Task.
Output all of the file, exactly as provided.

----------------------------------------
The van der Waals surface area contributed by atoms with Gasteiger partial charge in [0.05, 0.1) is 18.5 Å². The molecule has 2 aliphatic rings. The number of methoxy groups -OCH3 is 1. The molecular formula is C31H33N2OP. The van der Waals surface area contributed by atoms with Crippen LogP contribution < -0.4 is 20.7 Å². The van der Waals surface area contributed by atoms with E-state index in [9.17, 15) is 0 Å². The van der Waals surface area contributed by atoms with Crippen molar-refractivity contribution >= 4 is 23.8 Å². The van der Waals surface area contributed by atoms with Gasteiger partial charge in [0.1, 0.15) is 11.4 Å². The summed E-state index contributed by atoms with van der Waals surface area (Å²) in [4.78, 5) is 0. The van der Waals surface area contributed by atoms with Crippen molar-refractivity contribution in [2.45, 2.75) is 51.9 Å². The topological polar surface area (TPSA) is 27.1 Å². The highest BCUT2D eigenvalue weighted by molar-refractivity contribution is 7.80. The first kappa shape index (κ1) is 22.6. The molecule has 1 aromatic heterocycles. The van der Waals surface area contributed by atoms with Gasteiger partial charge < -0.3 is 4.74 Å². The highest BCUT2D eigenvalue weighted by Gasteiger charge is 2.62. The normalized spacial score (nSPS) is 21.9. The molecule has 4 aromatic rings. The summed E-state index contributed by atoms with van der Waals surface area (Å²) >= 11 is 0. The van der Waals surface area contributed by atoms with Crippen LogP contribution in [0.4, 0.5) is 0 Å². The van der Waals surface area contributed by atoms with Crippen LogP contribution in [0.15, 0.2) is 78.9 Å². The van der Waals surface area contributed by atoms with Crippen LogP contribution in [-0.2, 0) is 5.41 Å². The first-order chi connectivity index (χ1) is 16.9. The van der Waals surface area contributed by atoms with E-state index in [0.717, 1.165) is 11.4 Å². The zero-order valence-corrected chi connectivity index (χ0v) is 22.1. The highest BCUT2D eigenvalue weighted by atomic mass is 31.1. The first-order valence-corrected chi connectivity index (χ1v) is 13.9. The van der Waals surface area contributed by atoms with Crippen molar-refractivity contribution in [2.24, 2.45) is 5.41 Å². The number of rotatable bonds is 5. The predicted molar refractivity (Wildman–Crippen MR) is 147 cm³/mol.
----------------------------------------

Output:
The van der Waals surface area contributed by atoms with Gasteiger partial charge in [0.05, 0.1) is 18.5 Å². The molecule has 2 aliphatic rings. The number of methoxy groups -OCH3 is 1. The molecular formula is C31H33N2OP. The van der Waals surface area contributed by atoms with Crippen LogP contribution < -0.4 is 20.7 Å². The van der Waals surface area contributed by atoms with E-state index in [9.17, 15) is 0 Å². The van der Waals surface area contributed by atoms with Crippen molar-refractivity contribution >= 4 is 23.8 Å². The van der Waals surface area contributed by atoms with Gasteiger partial charge in [0.1, 0.15) is 11.4 Å². The summed E-state index contributed by atoms with van der Waals surface area (Å²) in [4.78, 5) is 0. The van der Waals surface area contributed by atoms with Crippen molar-refractivity contribution in [2.45, 2.75) is 51.9 Å². The topological polar surface area (TPSA) is 27.1 Å². The highest BCUT2D eigenvalue weighted by molar-refractivity contribution is 7.80. The first kappa shape index (κ1) is 22.6. The molecule has 1 aromatic heterocycles. The van der Waals surface area contributed by atoms with Gasteiger partial charge < -0.3 is 4.74 Å². The highest BCUT2D eigenvalue weighted by Gasteiger charge is 2.62. The normalized spacial score (nSPS) is 21.9. The molecule has 4 aromatic rings. The summed E-state index contributed by atoms with van der Waals surface area (Å²) >= 11 is 0. The van der Waals surface area contributed by atoms with Crippen LogP contribution in [0.4, 0.5) is 0 Å². The van der Waals surface area contributed by atoms with Crippen LogP contribution in [0.15, 0.2) is 78.9 Å². The van der Waals surface area contributed by atoms with Crippen LogP contribution in [-0.2, 0) is 5.41 Å². The first-order chi connectivity index (χ1) is 16.9. The van der Waals surface area contributed by atoms with E-state index in [0.717, 1.165) is 11.4 Å². The zero-order valence-corrected chi connectivity index (χ0v) is 22.1. The highest BCUT2D eigenvalue weighted by atomic mass is 31.1. The first-order valence-corrected chi connectivity index (χ1v) is 13.9. The van der Waals surface area contributed by atoms with Crippen molar-refractivity contribution in [2.24, 2.45) is 5.41 Å². The number of rotatable bonds is 5. The predicted molar refractivity (Wildman–Crippen MR) is 147 cm³/mol.